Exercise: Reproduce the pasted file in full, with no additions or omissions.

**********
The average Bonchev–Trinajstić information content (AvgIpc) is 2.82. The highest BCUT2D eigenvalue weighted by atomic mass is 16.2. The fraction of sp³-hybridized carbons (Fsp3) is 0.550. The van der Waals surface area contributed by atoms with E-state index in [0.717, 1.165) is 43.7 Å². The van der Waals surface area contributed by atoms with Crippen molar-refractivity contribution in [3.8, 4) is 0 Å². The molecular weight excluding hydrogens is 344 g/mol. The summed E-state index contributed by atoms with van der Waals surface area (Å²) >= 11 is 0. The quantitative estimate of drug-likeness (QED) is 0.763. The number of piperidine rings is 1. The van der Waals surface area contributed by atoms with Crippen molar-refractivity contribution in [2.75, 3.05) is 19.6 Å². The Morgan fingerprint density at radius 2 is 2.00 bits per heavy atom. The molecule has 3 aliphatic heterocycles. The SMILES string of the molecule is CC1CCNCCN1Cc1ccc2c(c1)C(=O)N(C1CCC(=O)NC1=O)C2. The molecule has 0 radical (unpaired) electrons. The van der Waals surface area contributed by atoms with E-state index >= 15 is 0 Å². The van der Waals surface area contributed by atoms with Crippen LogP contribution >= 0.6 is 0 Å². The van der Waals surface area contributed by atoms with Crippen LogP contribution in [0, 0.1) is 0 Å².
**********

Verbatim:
The average Bonchev–Trinajstić information content (AvgIpc) is 2.82. The highest BCUT2D eigenvalue weighted by atomic mass is 16.2. The fraction of sp³-hybridized carbons (Fsp3) is 0.550. The van der Waals surface area contributed by atoms with E-state index in [0.717, 1.165) is 43.7 Å². The van der Waals surface area contributed by atoms with Crippen molar-refractivity contribution in [3.8, 4) is 0 Å². The molecular weight excluding hydrogens is 344 g/mol. The summed E-state index contributed by atoms with van der Waals surface area (Å²) >= 11 is 0. The quantitative estimate of drug-likeness (QED) is 0.763. The number of piperidine rings is 1. The van der Waals surface area contributed by atoms with Crippen molar-refractivity contribution in [2.75, 3.05) is 19.6 Å². The Morgan fingerprint density at radius 2 is 2.00 bits per heavy atom. The molecule has 3 aliphatic heterocycles. The SMILES string of the molecule is CC1CCNCCN1Cc1ccc2c(c1)C(=O)N(C1CCC(=O)NC1=O)C2. The molecule has 0 radical (unpaired) electrons. The van der Waals surface area contributed by atoms with E-state index >= 15 is 0 Å². The van der Waals surface area contributed by atoms with Crippen LogP contribution >= 0.6 is 0 Å². The van der Waals surface area contributed by atoms with Crippen LogP contribution in [0, 0.1) is 0 Å².